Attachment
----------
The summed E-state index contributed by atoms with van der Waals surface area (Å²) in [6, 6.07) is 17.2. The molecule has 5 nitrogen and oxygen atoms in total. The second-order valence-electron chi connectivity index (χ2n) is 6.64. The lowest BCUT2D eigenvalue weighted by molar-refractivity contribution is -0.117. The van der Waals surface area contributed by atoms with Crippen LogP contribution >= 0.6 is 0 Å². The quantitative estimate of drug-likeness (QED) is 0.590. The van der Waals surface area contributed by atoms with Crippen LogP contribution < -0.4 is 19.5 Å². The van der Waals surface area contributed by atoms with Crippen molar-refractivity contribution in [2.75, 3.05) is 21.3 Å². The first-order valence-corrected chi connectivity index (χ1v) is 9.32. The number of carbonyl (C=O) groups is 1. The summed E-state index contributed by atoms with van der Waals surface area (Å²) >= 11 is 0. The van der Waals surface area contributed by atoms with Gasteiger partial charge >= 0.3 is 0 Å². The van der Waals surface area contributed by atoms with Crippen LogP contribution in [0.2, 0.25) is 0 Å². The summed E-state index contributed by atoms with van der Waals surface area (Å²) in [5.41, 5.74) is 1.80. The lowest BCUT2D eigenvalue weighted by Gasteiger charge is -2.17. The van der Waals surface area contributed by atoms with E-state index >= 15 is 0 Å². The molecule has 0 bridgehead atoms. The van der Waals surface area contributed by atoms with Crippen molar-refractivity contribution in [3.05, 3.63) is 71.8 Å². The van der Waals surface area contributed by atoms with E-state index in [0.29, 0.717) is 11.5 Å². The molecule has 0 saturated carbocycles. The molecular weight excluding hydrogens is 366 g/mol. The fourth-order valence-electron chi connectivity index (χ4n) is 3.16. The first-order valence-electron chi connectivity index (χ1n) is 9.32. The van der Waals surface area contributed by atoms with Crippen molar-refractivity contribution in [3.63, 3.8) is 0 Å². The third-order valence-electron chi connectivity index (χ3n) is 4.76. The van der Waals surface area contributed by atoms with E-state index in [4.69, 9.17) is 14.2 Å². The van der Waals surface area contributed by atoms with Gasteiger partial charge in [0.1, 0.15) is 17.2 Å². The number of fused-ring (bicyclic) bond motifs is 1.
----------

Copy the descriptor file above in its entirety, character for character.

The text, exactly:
The summed E-state index contributed by atoms with van der Waals surface area (Å²) in [6, 6.07) is 17.2. The molecule has 5 nitrogen and oxygen atoms in total. The second-order valence-electron chi connectivity index (χ2n) is 6.64. The lowest BCUT2D eigenvalue weighted by molar-refractivity contribution is -0.117. The van der Waals surface area contributed by atoms with Crippen LogP contribution >= 0.6 is 0 Å². The quantitative estimate of drug-likeness (QED) is 0.590. The van der Waals surface area contributed by atoms with Crippen LogP contribution < -0.4 is 19.5 Å². The van der Waals surface area contributed by atoms with Crippen molar-refractivity contribution in [2.75, 3.05) is 21.3 Å². The first-order valence-corrected chi connectivity index (χ1v) is 9.32. The number of carbonyl (C=O) groups is 1. The summed E-state index contributed by atoms with van der Waals surface area (Å²) >= 11 is 0. The van der Waals surface area contributed by atoms with Gasteiger partial charge >= 0.3 is 0 Å². The van der Waals surface area contributed by atoms with Crippen LogP contribution in [0.2, 0.25) is 0 Å². The summed E-state index contributed by atoms with van der Waals surface area (Å²) in [5.41, 5.74) is 1.80. The lowest BCUT2D eigenvalue weighted by Gasteiger charge is -2.17. The van der Waals surface area contributed by atoms with E-state index >= 15 is 0 Å². The molecule has 0 bridgehead atoms. The van der Waals surface area contributed by atoms with Crippen molar-refractivity contribution in [3.05, 3.63) is 71.8 Å². The van der Waals surface area contributed by atoms with E-state index in [0.29, 0.717) is 11.5 Å². The molecule has 0 saturated carbocycles. The molecular weight excluding hydrogens is 366 g/mol. The fourth-order valence-electron chi connectivity index (χ4n) is 3.16. The first-order valence-electron chi connectivity index (χ1n) is 9.32. The van der Waals surface area contributed by atoms with Crippen molar-refractivity contribution in [3.63, 3.8) is 0 Å². The third-order valence-electron chi connectivity index (χ3n) is 4.76. The van der Waals surface area contributed by atoms with E-state index in [4.69, 9.17) is 14.2 Å². The van der Waals surface area contributed by atoms with Gasteiger partial charge in [0.1, 0.15) is 17.2 Å². The number of fused-ring (bicyclic) bond motifs is 1.